XPointer is W3C' s mechanism for pointing
to a particular location within an XML document.
XML fragment Interchange for transmitting
a part of XML document as per W3C specification.
Querying XML document -XML document can
be queried using XSLT technology recommended by W3C, which
is dealt with in the later part of the session.
The XML information set, or Infoset is a
working draft created by W3C to describe various pieces of
information that together form an XML document. There are
fifteen distinct types of information that forms the XML document.
They are represented in the table as shown.
||Exactly one document information item.
||One or more element information items.
||Attribute information items.
||Processing instruction information items.
||Character information items.
||Reference to skipped entity information items.
||Comment information items.
||A document type declaration information items.
||Entity information items.
||Notation information items.
||Entity start marker information items.
||Entity end marker information items.
||CDATA start marker information items.
||CDATA end marker information items.
||Namespace declaration items.
HTML has two link elements namely, A and
IMG, whereas in XML links, the link elements are identified
by the element attributes.
Any XML element can act as a link element
provided it has the right kind of attributes.
<|ELEMENT CORRELATION ANY> <!ATTLIST
CORRELATION xlink:form CDATA #FIXED value>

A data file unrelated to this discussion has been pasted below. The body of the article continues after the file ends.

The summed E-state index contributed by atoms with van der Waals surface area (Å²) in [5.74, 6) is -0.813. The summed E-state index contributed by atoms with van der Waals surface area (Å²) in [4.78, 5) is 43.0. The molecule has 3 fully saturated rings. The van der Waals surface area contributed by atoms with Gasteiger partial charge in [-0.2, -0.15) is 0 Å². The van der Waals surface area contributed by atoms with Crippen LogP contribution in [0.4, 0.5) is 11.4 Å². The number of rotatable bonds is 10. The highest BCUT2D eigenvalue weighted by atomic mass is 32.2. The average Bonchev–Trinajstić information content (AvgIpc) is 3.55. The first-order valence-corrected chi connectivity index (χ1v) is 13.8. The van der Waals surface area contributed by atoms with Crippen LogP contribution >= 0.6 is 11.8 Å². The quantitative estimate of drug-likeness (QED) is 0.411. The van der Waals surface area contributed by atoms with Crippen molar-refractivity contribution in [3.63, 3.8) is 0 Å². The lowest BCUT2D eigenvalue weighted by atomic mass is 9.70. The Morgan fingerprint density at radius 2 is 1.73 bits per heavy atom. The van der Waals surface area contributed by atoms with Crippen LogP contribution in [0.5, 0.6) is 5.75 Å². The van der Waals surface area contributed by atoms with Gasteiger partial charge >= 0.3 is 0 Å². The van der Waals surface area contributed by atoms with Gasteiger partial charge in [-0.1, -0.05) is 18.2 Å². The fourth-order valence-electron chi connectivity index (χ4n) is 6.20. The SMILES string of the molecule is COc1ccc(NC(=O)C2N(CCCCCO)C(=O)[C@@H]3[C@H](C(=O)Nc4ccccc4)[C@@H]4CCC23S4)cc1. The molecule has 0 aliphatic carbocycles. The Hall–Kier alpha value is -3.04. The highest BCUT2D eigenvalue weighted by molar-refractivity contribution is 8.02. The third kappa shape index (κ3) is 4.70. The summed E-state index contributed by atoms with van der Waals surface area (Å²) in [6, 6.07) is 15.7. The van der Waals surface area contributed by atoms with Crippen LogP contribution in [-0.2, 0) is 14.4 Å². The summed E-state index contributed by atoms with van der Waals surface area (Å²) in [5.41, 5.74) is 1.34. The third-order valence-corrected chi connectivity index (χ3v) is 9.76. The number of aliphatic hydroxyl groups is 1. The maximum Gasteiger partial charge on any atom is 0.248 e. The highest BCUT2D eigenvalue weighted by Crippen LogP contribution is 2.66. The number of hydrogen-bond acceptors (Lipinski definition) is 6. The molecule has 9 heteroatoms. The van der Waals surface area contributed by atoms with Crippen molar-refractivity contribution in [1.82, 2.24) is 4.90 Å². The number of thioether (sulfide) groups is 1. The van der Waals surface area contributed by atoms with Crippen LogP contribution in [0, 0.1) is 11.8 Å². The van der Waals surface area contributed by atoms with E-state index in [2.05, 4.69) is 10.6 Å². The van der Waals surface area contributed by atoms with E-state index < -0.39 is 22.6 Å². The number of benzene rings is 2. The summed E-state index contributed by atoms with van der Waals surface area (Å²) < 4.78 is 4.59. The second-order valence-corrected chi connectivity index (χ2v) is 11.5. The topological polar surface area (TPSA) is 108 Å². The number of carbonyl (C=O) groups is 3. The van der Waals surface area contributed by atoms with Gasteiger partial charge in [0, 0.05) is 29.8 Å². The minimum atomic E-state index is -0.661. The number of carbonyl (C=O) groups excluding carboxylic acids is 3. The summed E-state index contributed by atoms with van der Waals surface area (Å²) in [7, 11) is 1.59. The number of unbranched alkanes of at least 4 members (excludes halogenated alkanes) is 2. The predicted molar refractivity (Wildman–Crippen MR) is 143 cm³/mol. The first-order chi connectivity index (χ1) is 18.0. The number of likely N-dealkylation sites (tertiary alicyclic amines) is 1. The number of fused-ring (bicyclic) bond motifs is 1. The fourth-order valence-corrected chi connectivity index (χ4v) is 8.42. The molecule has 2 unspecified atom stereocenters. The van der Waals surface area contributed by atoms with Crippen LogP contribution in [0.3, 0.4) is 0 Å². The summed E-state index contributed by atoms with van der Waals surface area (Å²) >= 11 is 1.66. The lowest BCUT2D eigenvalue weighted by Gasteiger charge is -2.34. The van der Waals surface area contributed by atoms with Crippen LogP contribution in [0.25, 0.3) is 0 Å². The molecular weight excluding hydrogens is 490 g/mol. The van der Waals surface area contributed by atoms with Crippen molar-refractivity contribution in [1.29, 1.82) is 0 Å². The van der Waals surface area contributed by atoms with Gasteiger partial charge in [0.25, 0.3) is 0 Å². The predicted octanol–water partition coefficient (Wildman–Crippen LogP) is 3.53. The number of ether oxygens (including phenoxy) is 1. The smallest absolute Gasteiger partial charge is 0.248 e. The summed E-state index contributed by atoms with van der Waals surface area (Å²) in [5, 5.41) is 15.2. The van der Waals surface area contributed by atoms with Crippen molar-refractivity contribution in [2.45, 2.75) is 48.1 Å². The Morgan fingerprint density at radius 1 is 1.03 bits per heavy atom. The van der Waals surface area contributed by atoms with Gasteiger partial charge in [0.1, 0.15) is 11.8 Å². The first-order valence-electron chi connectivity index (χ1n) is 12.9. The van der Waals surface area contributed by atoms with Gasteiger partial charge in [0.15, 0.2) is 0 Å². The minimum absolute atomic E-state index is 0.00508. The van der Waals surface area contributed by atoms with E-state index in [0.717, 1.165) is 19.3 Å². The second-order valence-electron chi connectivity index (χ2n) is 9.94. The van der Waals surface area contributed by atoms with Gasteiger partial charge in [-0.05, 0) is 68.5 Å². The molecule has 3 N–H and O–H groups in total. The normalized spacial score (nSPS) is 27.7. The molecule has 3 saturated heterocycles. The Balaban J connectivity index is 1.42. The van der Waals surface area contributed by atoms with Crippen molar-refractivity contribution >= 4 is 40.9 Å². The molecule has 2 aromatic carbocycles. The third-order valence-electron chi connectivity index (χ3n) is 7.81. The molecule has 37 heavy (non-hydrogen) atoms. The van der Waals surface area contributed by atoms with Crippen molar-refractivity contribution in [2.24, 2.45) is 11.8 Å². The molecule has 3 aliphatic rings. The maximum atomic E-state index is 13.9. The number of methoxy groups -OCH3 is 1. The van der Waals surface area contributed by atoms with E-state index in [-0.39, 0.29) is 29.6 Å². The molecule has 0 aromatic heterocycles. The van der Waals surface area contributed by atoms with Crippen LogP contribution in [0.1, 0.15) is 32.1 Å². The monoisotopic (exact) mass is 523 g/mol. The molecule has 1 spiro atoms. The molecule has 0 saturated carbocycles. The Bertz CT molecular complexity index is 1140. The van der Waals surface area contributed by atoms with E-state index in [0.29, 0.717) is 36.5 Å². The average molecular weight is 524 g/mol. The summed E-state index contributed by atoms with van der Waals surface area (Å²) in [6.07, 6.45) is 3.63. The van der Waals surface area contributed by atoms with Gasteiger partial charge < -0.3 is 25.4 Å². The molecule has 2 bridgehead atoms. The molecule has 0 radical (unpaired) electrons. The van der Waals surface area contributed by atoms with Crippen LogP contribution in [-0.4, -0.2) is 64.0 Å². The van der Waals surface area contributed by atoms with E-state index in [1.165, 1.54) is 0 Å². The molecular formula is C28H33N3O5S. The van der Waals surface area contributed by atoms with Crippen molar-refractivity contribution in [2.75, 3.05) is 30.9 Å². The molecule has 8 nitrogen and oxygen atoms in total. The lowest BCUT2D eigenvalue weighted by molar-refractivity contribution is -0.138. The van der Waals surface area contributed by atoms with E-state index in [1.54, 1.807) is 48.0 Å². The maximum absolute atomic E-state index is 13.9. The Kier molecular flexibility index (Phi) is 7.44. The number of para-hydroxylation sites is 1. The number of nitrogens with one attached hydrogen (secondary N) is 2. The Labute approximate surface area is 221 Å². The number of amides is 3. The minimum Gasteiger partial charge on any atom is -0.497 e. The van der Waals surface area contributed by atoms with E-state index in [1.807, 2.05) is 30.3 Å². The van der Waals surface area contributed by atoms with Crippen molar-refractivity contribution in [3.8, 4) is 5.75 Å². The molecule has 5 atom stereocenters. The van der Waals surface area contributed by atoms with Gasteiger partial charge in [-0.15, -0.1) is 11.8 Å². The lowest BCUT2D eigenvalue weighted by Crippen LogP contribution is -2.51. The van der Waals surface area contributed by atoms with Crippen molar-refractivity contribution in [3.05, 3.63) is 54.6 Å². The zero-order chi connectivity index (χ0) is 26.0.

The primary attribute that identifies the
XML element as a link is the xlink:form attribute, whose declaration
in an XML DTD, would be as shown . Here the value should be
a locator and not the linking elements. Also the value can
be simple or extended.
XML links work with link elements. The link
elements in turn contain locators.
Locators are in the form of attributes or
other elements that points to specific locations.
In general, a locator is a URI, a fragment identifier, or
a URI combined with a fragment identifier. Locators for XML
documents are extended pointers.
The syntax of locators allows us to use
the two variations as shown here.
URI#fragment - This fetches the whole of the resource identified
by the URI and then extracts the part identified by the fragment identifier.
URI|fragment - The application can decide
how it will process the URI in order to extract the resource.
This could be used to retrieve a particular part of the document.
If the fragment identifier is a character
string, the string is treated as the value of the id attribute
of an XML element. For instance, the locator sample.html#sa2
would point to the element with attribute value of sa2 in
the file sample.html.
XML' s Xlinks are used to establish hyperlinks in XML documents.
The W3C Xlink working draft defines two
categories of links. They are, simple links and extended links.
The xml:link attribute is used for specifying
a link or location term as shown here.
| "locator" | "group" | "document"
The figure here shows the outline classification of XML links.
Copyrights : Layout Galaxy All Rights Reserved
No part of this tutorial may be reproduced, stored in a retrieval system or transmitted in any form or by any means, electronic, electrostatic, magnetic tape, mechanical or otherwise, without prior permission in writing from Layout Galaxy.